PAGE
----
But we don't assign a bad reputation based on just a single piece of feedback; any given piece of feedback may be from an abuser, from a competitor, or it may be incorrect. Instead, we use a series of algorithms that combine all the data we have to produce the most accurate and comprehensive reputation database possible. Every input feed is different, and each is handled differently, but in general, we take every URL in every feed and use machine learning to predict the probability that the URL is abusive. At a high level, this involves examining each URL for suspicious substrings (for example, the word "pharmacy" in the URL), looking up the history of the URL–its associated domain, IPs, DNS servers, routers, subnets, ASNs–and combining these into tens of thousands of potentially predictive features for the URL. We then apply models based in machine learning, which pore over these features and separate the abusive URLs from the honest ones.

Most of the time, we are confident enough in the findings of our machine learning engine that we can flag a URL as abusive based on this recommendation alone. Sometimes a URL is suspicious but we're not certain; we send many of these suspicious URLs to our analysts for final classification.

How SmartScreen reputation protects you

Conceptually, the work of SmartScreen's reputation systems results in a huge database of information about abuse on the Internet. We ship information from this database, on a near-real-time basis, into a large number of Microsoft products and services, including: Windows Live Hotmail, Internet Explorer, Bing, AdCenter, Exchange, Microsoft Security Essentials, and more. Each of these services implements some of their safety features based on SmartScreen's reputations.

In the case of Hotmail, the results are used to determine if incoming e-mail messages should be delivered to our customers. Our goal is that Hotmail customers never see messages linking to known phishing, malware, and spam sources. In other scenarios, like when a customer types the URL for a known malware site into the address bar in Internet Explorer, SmartScreen provides a visual warning.

 
Examples of SmartScreen reputation at work in Internet Explorer

False positives

It's worth noting that any nondeterministic filtering system can make mistakes. And, although they are rare, we take mistakes in SmartScreen very seriously, measuring them, managing them, and responding to them as quickly as possible. For more details on what to do if you think SmartScreen is making a mistake, try these resources:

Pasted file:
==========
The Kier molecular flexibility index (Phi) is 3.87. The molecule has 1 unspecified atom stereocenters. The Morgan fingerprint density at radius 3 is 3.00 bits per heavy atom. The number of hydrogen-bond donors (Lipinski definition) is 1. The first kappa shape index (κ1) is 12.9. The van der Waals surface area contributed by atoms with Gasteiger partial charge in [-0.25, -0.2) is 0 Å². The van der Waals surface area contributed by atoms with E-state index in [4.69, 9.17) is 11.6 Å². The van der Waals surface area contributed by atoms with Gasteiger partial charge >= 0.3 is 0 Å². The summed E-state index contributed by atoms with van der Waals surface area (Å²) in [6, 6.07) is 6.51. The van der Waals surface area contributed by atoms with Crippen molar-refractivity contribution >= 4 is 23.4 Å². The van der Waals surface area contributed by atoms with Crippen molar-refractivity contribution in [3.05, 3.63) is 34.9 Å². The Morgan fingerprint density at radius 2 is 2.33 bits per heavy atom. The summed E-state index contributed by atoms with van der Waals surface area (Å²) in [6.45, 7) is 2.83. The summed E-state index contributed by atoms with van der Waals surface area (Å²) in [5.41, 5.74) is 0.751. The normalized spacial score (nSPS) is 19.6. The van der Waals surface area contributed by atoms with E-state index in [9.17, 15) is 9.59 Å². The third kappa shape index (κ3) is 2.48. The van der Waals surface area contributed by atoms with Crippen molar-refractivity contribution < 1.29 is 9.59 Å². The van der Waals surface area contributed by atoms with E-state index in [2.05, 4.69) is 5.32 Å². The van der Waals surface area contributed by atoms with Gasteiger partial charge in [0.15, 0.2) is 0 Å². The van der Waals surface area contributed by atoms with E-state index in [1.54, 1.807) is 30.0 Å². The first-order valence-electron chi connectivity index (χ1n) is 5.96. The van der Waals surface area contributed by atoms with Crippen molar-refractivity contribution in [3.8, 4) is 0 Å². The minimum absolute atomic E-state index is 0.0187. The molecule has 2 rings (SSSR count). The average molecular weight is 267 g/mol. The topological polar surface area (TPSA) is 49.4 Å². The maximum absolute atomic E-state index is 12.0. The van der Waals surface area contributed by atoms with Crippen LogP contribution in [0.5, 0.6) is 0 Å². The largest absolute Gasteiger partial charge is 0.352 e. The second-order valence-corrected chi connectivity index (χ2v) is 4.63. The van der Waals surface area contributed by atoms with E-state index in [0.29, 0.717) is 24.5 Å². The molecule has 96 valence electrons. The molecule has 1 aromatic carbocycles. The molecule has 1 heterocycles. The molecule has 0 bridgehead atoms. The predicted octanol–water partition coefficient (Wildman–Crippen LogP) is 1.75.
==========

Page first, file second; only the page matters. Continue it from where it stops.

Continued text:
Summary

SmartScreen's reputation systems bring together the telemetry, feedback, and protection of several of Microsoft's major Internet services and tools. As a result, each is safer than they would be if they had to fight abuse alone. For example, in the figure below, each color represents the size of the contribution of each different feed to SmartScreen's reputation database. Notice that no single feed accounts for more than about a quarter of the overall protection.

 
Feeds in the reputation database

In the long run, we believe that SmartScreen's reputation systems will become so accurate and comprehensive that abusers will stop bothering Microsoft customers and go back to their day jobs. Hey, it's good to have goals, right?

John Scarrow
General Manager Safety Services

8 Comments
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  • felicidades me despejaron una gran duda en su operacion ,y que sucede con las contraseñas que guardan los accesos . cuando se abren estas paginas , como se evita .

  • أي انها فكرة قبل قراءة هذا المنصب قد IE8 أداة رائعة بنيت في

    وانها معومات مفيدة وجميله جدأ

    تحياتي

    طلال

  • i didn't had any clue before reading this post that IE8 has such a great tool built in!

    thanks for the share! nice to know this info..

    -adil

  • 7flavor
    352 Posts

    The speed of "SmartScreen" is a definite improvement over the old IE7 phishing filter. But its icon isn't shown in IE's status bar after it has finished checking the site and found it to be safe. Clicking the area does show a menu to "Report unsafe website" unfortunately due to multiple columns in IE's status bar, users can't know which is the SmartScreen column quickly enough without clicking in the empty area.

    Also, slightly unrelated to SmartScreen, but relevant to the security topic is IE8's new addition: Domain highlighting. Although it's useful for novice users, greying out the URL has major readability issues which is why domain highlighting should be optional.

  • Terablock
    13 Posts

    Very good post. One of the better I have read on here. Thanks for explaining such a great tool that is built into IE8.

  • >> Summary

    >> For example, in the figure below, each color represents the size of the contribution of each different feed to SmartScreen's reputation database.

    A screenshot supposed to be there... and missing?

  • "SmartScreen will also generalize to other computers "in the neighborhood" of known bad ones."

    Wondering what would happen if there is a remote possibility of the neighbourhood sites being innocent? (Let's say 109.22.33.142 being a rogue one, but 109.22.33.144 is innocent)

    Thanks for the excellent post BTW.

  • Yeh, you guys can say this, because there are always some security issues in Microsoft products. Isn't it?